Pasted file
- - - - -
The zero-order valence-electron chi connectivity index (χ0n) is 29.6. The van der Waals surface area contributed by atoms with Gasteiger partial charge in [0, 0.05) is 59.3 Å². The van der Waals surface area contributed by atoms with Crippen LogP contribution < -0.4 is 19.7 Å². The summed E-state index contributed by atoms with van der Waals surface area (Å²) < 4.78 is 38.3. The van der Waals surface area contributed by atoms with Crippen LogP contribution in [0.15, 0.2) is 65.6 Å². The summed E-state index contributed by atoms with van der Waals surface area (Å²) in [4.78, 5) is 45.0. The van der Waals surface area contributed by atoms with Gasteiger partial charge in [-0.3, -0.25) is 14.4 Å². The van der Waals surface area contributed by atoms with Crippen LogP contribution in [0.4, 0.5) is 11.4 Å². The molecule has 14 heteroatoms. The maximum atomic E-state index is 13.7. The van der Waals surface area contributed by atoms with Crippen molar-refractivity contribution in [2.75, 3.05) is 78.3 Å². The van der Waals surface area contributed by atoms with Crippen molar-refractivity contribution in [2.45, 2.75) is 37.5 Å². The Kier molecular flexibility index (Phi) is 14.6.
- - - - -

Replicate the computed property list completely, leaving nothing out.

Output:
The zero-order valence-electron chi connectivity index (χ0n) is 29.6. The van der Waals surface area contributed by atoms with Gasteiger partial charge in [0, 0.05) is 59.3 Å². The van der Waals surface area contributed by atoms with Crippen LogP contribution < -0.4 is 19.7 Å². The summed E-state index contributed by atoms with van der Waals surface area (Å²) < 4.78 is 38.3. The van der Waals surface area contributed by atoms with Crippen LogP contribution in [0.15, 0.2) is 65.6 Å². The summed E-state index contributed by atoms with van der Waals surface area (Å²) in [4.78, 5) is 45.0. The van der Waals surface area contributed by atoms with Gasteiger partial charge in [-0.3, -0.25) is 14.4 Å². The van der Waals surface area contributed by atoms with Crippen LogP contribution in [0.4, 0.5) is 11.4 Å². The molecule has 14 heteroatoms. The maximum atomic E-state index is 13.7. The van der Waals surface area contributed by atoms with Crippen molar-refractivity contribution in [2.75, 3.05) is 78.3 Å². The van der Waals surface area contributed by atoms with Crippen molar-refractivity contribution in [2.45, 2.75) is 37.5 Å². The Kier molecular flexibility index (Phi) is 14.6.